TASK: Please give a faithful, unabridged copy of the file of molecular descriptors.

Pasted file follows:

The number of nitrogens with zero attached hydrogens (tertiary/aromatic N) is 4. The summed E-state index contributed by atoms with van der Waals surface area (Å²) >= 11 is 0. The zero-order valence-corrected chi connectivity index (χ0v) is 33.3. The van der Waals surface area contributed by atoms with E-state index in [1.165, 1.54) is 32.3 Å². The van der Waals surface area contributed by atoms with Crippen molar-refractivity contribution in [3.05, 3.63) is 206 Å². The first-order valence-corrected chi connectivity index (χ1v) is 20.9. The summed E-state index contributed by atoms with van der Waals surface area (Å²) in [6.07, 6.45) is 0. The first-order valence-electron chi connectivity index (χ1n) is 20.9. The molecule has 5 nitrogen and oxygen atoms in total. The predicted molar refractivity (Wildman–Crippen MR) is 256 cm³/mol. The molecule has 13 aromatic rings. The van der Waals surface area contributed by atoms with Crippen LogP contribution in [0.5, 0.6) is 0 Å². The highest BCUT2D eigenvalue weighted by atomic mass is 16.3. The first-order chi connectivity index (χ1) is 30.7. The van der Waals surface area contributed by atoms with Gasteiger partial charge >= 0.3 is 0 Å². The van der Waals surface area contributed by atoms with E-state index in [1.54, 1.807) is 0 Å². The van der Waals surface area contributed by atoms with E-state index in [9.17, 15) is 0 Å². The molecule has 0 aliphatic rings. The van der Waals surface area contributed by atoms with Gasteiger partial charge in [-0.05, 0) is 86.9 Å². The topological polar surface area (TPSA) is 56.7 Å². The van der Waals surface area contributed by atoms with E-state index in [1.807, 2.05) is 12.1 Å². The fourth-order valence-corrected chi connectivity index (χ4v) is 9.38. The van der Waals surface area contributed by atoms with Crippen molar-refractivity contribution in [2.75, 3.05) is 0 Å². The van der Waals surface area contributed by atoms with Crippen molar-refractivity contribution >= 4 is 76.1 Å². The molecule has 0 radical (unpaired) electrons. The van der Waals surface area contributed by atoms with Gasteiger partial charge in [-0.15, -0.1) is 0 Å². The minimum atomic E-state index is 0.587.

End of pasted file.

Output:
The number of nitrogens with zero attached hydrogens (tertiary/aromatic N) is 4. The summed E-state index contributed by atoms with van der Waals surface area (Å²) >= 11 is 0. The zero-order valence-corrected chi connectivity index (χ0v) is 33.3. The van der Waals surface area contributed by atoms with E-state index in [1.165, 1.54) is 32.3 Å². The van der Waals surface area contributed by atoms with Crippen molar-refractivity contribution in [3.05, 3.63) is 206 Å². The first-order valence-corrected chi connectivity index (χ1v) is 20.9. The summed E-state index contributed by atoms with van der Waals surface area (Å²) in [6.07, 6.45) is 0. The first-order valence-electron chi connectivity index (χ1n) is 20.9. The molecule has 5 nitrogen and oxygen atoms in total. The predicted molar refractivity (Wildman–Crippen MR) is 256 cm³/mol. The molecule has 13 aromatic rings. The van der Waals surface area contributed by atoms with Crippen LogP contribution in [0.5, 0.6) is 0 Å². The highest BCUT2D eigenvalue weighted by atomic mass is 16.3. The first-order chi connectivity index (χ1) is 30.7. The van der Waals surface area contributed by atoms with Gasteiger partial charge >= 0.3 is 0 Å². The van der Waals surface area contributed by atoms with E-state index in [1.54, 1.807) is 0 Å². The van der Waals surface area contributed by atoms with E-state index in [9.17, 15) is 0 Å². The molecule has 0 aliphatic rings. The van der Waals surface area contributed by atoms with Gasteiger partial charge in [-0.05, 0) is 86.9 Å². The topological polar surface area (TPSA) is 56.7 Å². The van der Waals surface area contributed by atoms with E-state index in [1.807, 2.05) is 12.1 Å². The fourth-order valence-corrected chi connectivity index (χ4v) is 9.38. The van der Waals surface area contributed by atoms with Crippen molar-refractivity contribution in [2.75, 3.05) is 0 Å². The van der Waals surface area contributed by atoms with Crippen molar-refractivity contribution >= 4 is 76.1 Å². The molecule has 0 radical (unpaired) electrons. The van der Waals surface area contributed by atoms with Gasteiger partial charge in [-0.15, -0.1) is 0 Å². The minimum atomic E-state index is 0.587.